You'd be forgiven for thinking that John Kerry was the lead US negotiator in the talks that led to this week's Iran nuclear deal, but that duty actually fell to Wendy Sherman, the under secretary of state for political affairs. Today, the New York Times points out a simple tool she used to make sure the deal didn't fall apart at crunch time: a whiteboard that followed her everywhere, on which both Americans and Iranians wrote proposals. The Times explains why it mattered:
- "The board served a major diplomatic purpose, letting both sides consider proposals without putting anything on paper. That allowed the Iranians to talk without sending a document back to Tehran for review, where hard-liners could chip away at it, according to several American officials interviewed for this article ..."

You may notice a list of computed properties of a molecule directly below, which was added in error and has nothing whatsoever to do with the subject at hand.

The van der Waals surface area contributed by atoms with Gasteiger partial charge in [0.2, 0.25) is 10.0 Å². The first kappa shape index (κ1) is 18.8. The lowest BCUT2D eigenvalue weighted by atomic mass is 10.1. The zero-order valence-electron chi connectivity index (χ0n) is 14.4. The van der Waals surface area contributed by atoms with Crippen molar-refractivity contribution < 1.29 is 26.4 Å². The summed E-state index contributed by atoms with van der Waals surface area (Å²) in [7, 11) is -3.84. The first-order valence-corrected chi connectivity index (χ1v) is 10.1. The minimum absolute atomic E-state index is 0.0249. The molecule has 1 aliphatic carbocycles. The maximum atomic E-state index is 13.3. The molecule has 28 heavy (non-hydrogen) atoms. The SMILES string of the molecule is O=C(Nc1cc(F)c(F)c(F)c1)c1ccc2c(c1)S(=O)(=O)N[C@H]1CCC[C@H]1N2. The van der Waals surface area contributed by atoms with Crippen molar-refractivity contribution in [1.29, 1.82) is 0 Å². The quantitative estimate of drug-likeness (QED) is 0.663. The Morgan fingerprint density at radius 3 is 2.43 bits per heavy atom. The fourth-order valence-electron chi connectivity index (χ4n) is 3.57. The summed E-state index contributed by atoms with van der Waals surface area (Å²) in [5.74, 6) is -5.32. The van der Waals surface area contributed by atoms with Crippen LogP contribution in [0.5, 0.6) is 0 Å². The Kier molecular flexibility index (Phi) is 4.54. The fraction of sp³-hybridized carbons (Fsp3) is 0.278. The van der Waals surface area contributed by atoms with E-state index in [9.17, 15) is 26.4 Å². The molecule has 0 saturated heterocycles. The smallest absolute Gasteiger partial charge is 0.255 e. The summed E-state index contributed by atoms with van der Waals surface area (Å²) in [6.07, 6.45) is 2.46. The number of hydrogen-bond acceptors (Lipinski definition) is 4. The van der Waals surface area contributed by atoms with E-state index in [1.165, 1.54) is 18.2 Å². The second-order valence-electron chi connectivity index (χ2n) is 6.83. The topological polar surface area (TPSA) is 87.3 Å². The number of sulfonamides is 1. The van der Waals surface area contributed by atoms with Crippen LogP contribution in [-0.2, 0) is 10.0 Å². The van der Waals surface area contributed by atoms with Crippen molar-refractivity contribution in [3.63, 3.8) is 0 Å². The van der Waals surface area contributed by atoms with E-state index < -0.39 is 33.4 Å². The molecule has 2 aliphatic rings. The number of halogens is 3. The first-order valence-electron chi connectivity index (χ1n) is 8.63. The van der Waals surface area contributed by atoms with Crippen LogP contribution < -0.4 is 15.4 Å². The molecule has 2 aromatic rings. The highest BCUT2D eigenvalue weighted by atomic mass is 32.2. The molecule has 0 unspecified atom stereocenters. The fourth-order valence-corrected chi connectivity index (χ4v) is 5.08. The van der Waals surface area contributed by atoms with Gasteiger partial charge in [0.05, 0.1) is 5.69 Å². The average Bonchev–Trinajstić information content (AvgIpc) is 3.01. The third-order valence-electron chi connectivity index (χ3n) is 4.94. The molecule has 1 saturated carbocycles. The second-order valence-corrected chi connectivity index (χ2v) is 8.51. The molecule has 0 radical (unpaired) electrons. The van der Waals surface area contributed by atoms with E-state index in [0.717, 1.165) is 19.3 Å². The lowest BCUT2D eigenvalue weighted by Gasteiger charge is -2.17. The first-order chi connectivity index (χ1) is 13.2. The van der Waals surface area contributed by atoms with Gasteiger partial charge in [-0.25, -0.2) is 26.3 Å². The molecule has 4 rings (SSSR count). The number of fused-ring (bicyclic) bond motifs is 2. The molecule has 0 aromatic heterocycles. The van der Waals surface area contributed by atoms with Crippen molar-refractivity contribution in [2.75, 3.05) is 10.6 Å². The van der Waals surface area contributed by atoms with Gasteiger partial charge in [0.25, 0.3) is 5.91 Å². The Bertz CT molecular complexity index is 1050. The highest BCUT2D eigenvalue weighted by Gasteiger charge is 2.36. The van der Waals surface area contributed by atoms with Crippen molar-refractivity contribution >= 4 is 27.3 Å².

The story quotes one US official who calls it a "brilliantly low-tech solution." Reuters elaborates on the process: "All the delegations would bring their own pieces of paper with their ideas and then they would use the whiteboard to come up with a joint outline for a deal. As things changed, they would erase the board and put new details on it." Both stories take note that one poor soul accidentally wrote a confidential figure on the board in permanent marker, and it took some serious scrubbing to remove it at the end of the negotiating session. (Read more Iran nuclear weapons program stories.)